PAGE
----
Sir Robert Barrie
Harrogate is twinned with Barrie in Ontario, Canada, and is Harrogate’s most recent twinning of 10 years, however its origins date back two centuries.
Harrogate’s link to Barrie is through Sir Robert Barrie, who the town is named after. Robert Barrie was a British soldier who commanded HMS Dragon and sank, captured or destroyed 85 american vessels during the war of 1812. In early 1824, Barrie took up the post of commissioner of the Naval Dockyard in Kingston, Upper Canada. He was instrumental in developing the facilities at Kingston, as well as supporting the building of the Rideau and Welland canals.
Robert Barrie went to the Barrie area to inspect the Nine Mile Portage, a key trading route from Kempenfelt Bay to the Nottawasaga River and Georgian Bay. Lady Julia Wharton-Ingilby (a relation of Ripley’s infamous Ingilby family), Barrie’s wife thought the area at the end of Kempenfelt Bay was one of the most beautiful places on earth and suggested they settle there. In 1833, the area was named Barrie in his honour.
In mid-1837, Barrie returned to England and King William IV made him a knight commander of the Royal Guelphic Order. He was promoted to rear-admiral in 1837 and knight commander of the Order of the Bath in 1840. Barrie lived in retirement in Swarthdale, Lancashire and died on 7th June, 1841. His final resting place is in All Saints Church, in the shadow of Ripley Castle in Harrogate.
Commonwealth Graves at Stonefall Cemetery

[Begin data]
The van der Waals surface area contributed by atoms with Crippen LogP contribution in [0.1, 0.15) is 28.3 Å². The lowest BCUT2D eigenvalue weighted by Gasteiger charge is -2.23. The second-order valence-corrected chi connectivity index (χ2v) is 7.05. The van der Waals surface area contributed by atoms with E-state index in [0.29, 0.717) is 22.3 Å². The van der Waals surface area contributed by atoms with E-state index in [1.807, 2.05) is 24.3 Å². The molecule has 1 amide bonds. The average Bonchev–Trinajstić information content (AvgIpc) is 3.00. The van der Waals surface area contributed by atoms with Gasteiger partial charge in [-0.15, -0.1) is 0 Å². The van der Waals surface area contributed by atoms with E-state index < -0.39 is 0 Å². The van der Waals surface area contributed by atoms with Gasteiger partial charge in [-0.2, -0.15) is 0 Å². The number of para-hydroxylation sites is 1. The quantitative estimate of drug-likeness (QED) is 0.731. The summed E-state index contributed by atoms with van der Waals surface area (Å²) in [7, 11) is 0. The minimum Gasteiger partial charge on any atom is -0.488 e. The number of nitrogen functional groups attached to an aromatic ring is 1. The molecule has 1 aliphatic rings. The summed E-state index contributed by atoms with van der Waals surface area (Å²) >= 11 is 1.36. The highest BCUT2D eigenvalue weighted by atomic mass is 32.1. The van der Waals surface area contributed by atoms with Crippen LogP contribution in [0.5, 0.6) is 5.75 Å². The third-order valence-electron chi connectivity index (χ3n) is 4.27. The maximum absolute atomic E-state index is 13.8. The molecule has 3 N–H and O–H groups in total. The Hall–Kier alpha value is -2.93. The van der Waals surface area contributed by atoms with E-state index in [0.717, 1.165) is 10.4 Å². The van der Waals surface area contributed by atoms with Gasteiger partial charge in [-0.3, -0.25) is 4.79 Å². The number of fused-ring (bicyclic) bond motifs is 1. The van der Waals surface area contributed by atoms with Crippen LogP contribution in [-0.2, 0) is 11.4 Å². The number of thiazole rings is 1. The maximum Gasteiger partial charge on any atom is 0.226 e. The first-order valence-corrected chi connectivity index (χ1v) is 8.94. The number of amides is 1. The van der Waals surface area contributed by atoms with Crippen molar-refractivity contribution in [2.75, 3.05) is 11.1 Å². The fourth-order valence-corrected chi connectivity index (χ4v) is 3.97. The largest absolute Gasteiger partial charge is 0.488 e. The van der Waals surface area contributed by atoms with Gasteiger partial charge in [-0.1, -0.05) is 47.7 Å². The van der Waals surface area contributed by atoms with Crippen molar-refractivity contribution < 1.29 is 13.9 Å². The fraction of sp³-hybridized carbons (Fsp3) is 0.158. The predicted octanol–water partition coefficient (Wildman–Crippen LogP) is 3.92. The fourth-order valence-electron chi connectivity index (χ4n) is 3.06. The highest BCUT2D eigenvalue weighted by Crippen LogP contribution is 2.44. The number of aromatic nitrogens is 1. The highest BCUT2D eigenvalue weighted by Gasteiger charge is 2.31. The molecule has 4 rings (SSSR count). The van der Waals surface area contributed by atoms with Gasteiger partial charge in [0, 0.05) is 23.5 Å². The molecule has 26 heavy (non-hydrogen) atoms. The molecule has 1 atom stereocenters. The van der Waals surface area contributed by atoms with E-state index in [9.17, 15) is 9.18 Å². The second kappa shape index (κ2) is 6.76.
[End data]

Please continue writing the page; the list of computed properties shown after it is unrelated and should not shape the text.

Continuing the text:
During the Second World War, Harrogate itself was an important administration, training, medical and logistical base. Throughout the war, No. 7 Personnel Reception Centre was based in Harrogate and many of the large hotels in the centre of town were requisitioned for RAF staff.
By 1942, two Bomber Groups were based across Yorkshire. No.4 Group was based at airfeield to the south and east of York and for much of the war their headquarters were at Heslington Hall on the outskirts of York. No. 6 Group of the Royal Canadian Air Force was located to the North of York, with their headquarters at Allerton Park near Knaresborough, which the Canadians nicknamed ‘Castle Dismal’. Between them, 4 and 6 Groups flew more then 102,000 sorties from Yorkshire and lost over 2,200 aircrafts on operations.
The squadrons of 4 and 6 Groups suffered heavy losses throughout the war. Many aircraft were shot down, but others limped home with badly wounded crew aboard. These injured airmen were cared for in hospitals across Yorkshire, including in the military wing of Harrogate General Hospital. In 194, with casualties increasing, the decision was taken to create a much large air forces section in Stonefall Cemetery. By the end of the Second World War, more than 950 service personnel had been laid to rest in the air forces section, with over two thirds of those buried or commemorated here were members of the Royal Canadian Air Force. After the war, the Ontario Horticultural Association presented the Commission with the Canadian maple trees planted here in the war graves plot.